Mr. G. Kishan Reddy, Member of Legislative Assembly of the State of Andhra Pradesh, is quoted as having said that there is no administration in Andhra Pradesh. I am glad that an MLA has confirmed what I have been saying for a while now. I have been saying that ever since the taking over of the State by Mr. K. Rosaiah, as Chief Minister, the functioning of the State has been becoming less and less evident and in the last couple of months it does look like the police is the only official machinery that is still functioning in public view. Sadly, theirs is not a job that wins them public accolades, since most people's perception of the police is that they hinder rather than make things easier. But to say that whatever happens is all because of the fault of the police would be stretching things too far. Yesterday, in spite of the police being everywhere and causing traffic jams and gridlocks, agitators were able to destroy a local train, an entire train station (this is fascinating because this is the doing of lawyers apparently, all on their own, without any help from any others if the newspapers are to be believed) and half a dozen buses. All public property, built and run with the help of tax payers' money. This is especially sad because Andhra Pradesh is now a state that hangs precariously on the verge of bankruptcy, thanks to hare brained schemes. These are schemes which have been called populist but allegations are that they benefitted the Congress party workers and not the people. Whatever the case maybe, they have ensured that there is more expenditure for the State and less income.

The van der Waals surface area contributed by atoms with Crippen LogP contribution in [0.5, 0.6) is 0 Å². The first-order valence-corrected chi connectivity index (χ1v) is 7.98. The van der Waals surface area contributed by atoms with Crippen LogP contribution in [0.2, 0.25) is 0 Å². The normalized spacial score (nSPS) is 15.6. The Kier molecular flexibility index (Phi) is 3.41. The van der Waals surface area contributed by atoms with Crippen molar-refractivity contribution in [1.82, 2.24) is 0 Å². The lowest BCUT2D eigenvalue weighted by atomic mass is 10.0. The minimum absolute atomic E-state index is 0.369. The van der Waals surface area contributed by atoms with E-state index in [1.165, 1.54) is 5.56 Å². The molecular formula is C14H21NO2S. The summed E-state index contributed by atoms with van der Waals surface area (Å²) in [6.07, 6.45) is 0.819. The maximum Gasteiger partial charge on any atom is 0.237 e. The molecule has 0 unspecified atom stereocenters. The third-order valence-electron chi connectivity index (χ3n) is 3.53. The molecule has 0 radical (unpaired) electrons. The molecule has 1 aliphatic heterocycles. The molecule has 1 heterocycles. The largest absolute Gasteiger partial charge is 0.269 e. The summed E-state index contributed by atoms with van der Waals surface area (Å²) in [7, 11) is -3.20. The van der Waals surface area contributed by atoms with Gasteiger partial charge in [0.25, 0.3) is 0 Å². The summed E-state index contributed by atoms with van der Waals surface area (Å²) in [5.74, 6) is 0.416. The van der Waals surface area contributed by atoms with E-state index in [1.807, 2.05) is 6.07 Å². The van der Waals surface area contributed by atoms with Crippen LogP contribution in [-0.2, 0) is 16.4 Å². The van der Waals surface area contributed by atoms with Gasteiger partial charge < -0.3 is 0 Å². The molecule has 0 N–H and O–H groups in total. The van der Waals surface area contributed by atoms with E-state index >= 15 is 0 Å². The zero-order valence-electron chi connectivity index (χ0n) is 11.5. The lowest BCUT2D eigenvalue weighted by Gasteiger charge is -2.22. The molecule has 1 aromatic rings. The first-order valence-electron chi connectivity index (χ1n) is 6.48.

The State is already beleaguered in financial terms and the fresh set of losses that are being accumulated on a daily basis cannot make things easier. Disruption of services, destruction of property and paralyzing of the economy thanks to the non-cooperation movement initiated for a separate Telangana and the call for bandhs over extended periods of time are all contributing to impoverish the economy and the State further, not to mention the severe inconvenience that it causes to common people. It is heart rending to see ambulances stuck in traffic gridlocks, medicines not being available to the needy and staff of various hospitals not reaching their work places on time or not reaching at all due to the chaos that prevails on the roads. All this is indicative of ineffective and gutless political leadership that in the first place foisted this problem on the people. First it was Dr. Y. S. Rajashekar Reddy who indulged in multiple speak, thereby confusing people about where he ultimately stood vis-a-vis separate Telangana. Then Mr. P. Chidambaram's double speak and the Prime Minister's statements that this problem will be solved only by consensus. I would like to ask how it is possible to create a consensus when a handful of dubiously motivated politicians (on both sides of the great divide) are presiding over the destiny of the people? Please permit me to deviate a bit here and express my deep disappointment with the Prime Minister. I have held in the past that he is a politician with some vision but his conference with the electronic media and his utterance that he was not as big a culprit as he was being made out to be, have left me disenchanted with him. Am I to understand that he is not a big culprit but nevertheless a culprit? If that is the case, what moral right does he have to continue as the Prime Minister? Another defence that in coalitions it is difficult to check corruptions (referring to the 2G scam) and governments have to perform with corruption (that implied and not said explicitly) so as to rule out elections every six months, is the most disturbing statement that I have ever heard. I would rather the country bear the expenditure of elections than that of corruption, indecisiveness, hooliganism and lumpenism.